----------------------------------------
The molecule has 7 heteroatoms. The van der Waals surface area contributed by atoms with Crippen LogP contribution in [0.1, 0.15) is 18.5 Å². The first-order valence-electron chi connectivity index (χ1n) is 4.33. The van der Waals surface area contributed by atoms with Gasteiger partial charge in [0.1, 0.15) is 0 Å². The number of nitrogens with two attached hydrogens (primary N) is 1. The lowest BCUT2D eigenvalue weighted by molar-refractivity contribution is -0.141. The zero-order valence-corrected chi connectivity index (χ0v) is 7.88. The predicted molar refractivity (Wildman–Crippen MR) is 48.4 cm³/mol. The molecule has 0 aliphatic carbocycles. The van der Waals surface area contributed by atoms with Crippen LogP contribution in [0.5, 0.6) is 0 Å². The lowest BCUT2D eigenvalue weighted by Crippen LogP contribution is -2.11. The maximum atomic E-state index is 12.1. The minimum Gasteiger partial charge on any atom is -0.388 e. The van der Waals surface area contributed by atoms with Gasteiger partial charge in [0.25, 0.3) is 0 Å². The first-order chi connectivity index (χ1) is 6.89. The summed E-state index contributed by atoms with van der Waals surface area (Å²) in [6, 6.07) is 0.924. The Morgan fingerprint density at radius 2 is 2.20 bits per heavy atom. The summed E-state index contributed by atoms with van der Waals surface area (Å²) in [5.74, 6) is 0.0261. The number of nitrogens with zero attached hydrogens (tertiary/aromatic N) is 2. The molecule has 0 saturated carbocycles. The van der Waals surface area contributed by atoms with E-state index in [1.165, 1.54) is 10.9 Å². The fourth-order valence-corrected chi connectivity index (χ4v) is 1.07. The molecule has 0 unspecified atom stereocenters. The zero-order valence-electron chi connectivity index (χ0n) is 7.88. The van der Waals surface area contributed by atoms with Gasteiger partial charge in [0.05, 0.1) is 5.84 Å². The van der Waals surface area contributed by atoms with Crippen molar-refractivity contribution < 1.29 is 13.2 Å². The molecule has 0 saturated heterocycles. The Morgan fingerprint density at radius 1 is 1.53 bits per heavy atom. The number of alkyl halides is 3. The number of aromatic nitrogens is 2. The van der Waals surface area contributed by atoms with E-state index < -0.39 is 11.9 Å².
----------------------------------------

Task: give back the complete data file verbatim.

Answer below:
The molecule has 7 heteroatoms. The van der Waals surface area contributed by atoms with Crippen LogP contribution in [0.1, 0.15) is 18.5 Å². The first-order valence-electron chi connectivity index (χ1n) is 4.33. The van der Waals surface area contributed by atoms with Gasteiger partial charge in [0.1, 0.15) is 0 Å². The number of nitrogens with two attached hydrogens (primary N) is 1. The lowest BCUT2D eigenvalue weighted by molar-refractivity contribution is -0.141. The zero-order valence-corrected chi connectivity index (χ0v) is 7.88. The predicted molar refractivity (Wildman–Crippen MR) is 48.4 cm³/mol. The molecule has 0 aliphatic carbocycles. The van der Waals surface area contributed by atoms with Crippen LogP contribution in [0.5, 0.6) is 0 Å². The lowest BCUT2D eigenvalue weighted by Crippen LogP contribution is -2.11. The maximum atomic E-state index is 12.1. The minimum Gasteiger partial charge on any atom is -0.388 e. The van der Waals surface area contributed by atoms with Gasteiger partial charge in [0.25, 0.3) is 0 Å². The first-order chi connectivity index (χ1) is 6.89. The summed E-state index contributed by atoms with van der Waals surface area (Å²) in [6, 6.07) is 0.924. The Morgan fingerprint density at radius 2 is 2.20 bits per heavy atom. The summed E-state index contributed by atoms with van der Waals surface area (Å²) in [5.74, 6) is 0.0261. The number of nitrogens with zero attached hydrogens (tertiary/aromatic N) is 2. The molecule has 0 saturated carbocycles. The van der Waals surface area contributed by atoms with E-state index in [1.165, 1.54) is 10.9 Å². The fourth-order valence-corrected chi connectivity index (χ4v) is 1.07. The molecule has 0 unspecified atom stereocenters. The zero-order valence-electron chi connectivity index (χ0n) is 7.88. The van der Waals surface area contributed by atoms with Gasteiger partial charge in [0.05, 0.1) is 5.84 Å². The van der Waals surface area contributed by atoms with Crippen molar-refractivity contribution < 1.29 is 13.2 Å². The molecule has 0 saturated heterocycles. The Morgan fingerprint density at radius 1 is 1.53 bits per heavy atom. The number of alkyl halides is 3. The number of aromatic nitrogens is 2. The van der Waals surface area contributed by atoms with E-state index < -0.39 is 11.9 Å².